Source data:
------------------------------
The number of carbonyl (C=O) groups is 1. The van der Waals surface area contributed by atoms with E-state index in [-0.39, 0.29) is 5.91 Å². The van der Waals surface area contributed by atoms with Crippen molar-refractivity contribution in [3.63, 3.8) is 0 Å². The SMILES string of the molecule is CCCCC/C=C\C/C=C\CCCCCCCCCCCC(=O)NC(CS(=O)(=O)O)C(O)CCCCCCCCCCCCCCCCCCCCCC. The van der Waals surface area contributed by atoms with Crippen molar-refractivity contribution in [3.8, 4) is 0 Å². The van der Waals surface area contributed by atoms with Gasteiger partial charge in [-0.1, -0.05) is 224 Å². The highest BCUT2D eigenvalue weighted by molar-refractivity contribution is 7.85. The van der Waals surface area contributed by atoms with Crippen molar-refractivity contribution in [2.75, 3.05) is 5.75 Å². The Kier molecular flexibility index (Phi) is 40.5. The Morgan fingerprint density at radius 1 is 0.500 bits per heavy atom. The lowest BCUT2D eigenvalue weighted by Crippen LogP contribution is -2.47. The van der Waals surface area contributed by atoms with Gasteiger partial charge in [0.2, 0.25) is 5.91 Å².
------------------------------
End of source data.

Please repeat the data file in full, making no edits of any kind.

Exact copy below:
The number of carbonyl (C=O) groups is 1. The van der Waals surface area contributed by atoms with E-state index in [-0.39, 0.29) is 5.91 Å². The van der Waals surface area contributed by atoms with Crippen molar-refractivity contribution in [3.63, 3.8) is 0 Å². The SMILES string of the molecule is CCCCC/C=C\C/C=C\CCCCCCCCCCCC(=O)NC(CS(=O)(=O)O)C(O)CCCCCCCCCCCCCCCCCCCCCC. The van der Waals surface area contributed by atoms with Crippen molar-refractivity contribution in [3.8, 4) is 0 Å². The van der Waals surface area contributed by atoms with Gasteiger partial charge in [-0.1, -0.05) is 224 Å². The highest BCUT2D eigenvalue weighted by molar-refractivity contribution is 7.85. The van der Waals surface area contributed by atoms with Crippen molar-refractivity contribution in [2.75, 3.05) is 5.75 Å². The Kier molecular flexibility index (Phi) is 40.5. The Morgan fingerprint density at radius 1 is 0.500 bits per heavy atom. The lowest BCUT2D eigenvalue weighted by Crippen LogP contribution is -2.47. The van der Waals surface area contributed by atoms with Gasteiger partial charge in [0.2, 0.25) is 5.91 Å².